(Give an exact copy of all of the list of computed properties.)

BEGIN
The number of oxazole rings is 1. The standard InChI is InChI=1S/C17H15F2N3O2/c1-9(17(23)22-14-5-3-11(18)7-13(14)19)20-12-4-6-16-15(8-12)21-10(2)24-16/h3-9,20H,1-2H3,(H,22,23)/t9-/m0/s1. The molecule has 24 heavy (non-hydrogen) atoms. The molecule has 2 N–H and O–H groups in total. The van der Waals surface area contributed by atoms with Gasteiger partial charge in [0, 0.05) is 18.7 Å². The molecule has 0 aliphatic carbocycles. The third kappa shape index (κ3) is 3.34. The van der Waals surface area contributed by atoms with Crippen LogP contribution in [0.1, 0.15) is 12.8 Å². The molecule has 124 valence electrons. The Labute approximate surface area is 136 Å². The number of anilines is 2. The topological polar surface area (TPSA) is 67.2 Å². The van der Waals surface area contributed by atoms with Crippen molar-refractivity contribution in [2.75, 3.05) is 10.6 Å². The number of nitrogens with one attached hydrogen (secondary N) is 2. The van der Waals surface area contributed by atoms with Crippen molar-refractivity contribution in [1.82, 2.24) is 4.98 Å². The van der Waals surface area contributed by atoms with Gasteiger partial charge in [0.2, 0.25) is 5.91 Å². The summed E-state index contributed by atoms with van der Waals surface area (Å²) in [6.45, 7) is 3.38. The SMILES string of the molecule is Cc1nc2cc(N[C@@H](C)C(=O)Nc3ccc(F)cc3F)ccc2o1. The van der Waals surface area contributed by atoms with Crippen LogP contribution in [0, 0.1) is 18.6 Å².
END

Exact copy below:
The number of oxazole rings is 1. The standard InChI is InChI=1S/C17H15F2N3O2/c1-9(17(23)22-14-5-3-11(18)7-13(14)19)20-12-4-6-16-15(8-12)21-10(2)24-16/h3-9,20H,1-2H3,(H,22,23)/t9-/m0/s1. The molecule has 24 heavy (non-hydrogen) atoms. The molecule has 2 N–H and O–H groups in total. The van der Waals surface area contributed by atoms with Gasteiger partial charge in [0, 0.05) is 18.7 Å². The molecule has 0 aliphatic carbocycles. The third kappa shape index (κ3) is 3.34. The van der Waals surface area contributed by atoms with Crippen LogP contribution in [0.1, 0.15) is 12.8 Å². The molecule has 124 valence electrons. The Labute approximate surface area is 136 Å². The number of anilines is 2. The topological polar surface area (TPSA) is 67.2 Å². The van der Waals surface area contributed by atoms with Crippen molar-refractivity contribution in [2.75, 3.05) is 10.6 Å². The number of nitrogens with one attached hydrogen (secondary N) is 2. The van der Waals surface area contributed by atoms with Crippen molar-refractivity contribution in [1.82, 2.24) is 4.98 Å². The van der Waals surface area contributed by atoms with Gasteiger partial charge in [0.2, 0.25) is 5.91 Å². The summed E-state index contributed by atoms with van der Waals surface area (Å²) in [6.45, 7) is 3.38. The SMILES string of the molecule is Cc1nc2cc(N[C@@H](C)C(=O)Nc3ccc(F)cc3F)ccc2o1. The van der Waals surface area contributed by atoms with Crippen LogP contribution in [0, 0.1) is 18.6 Å².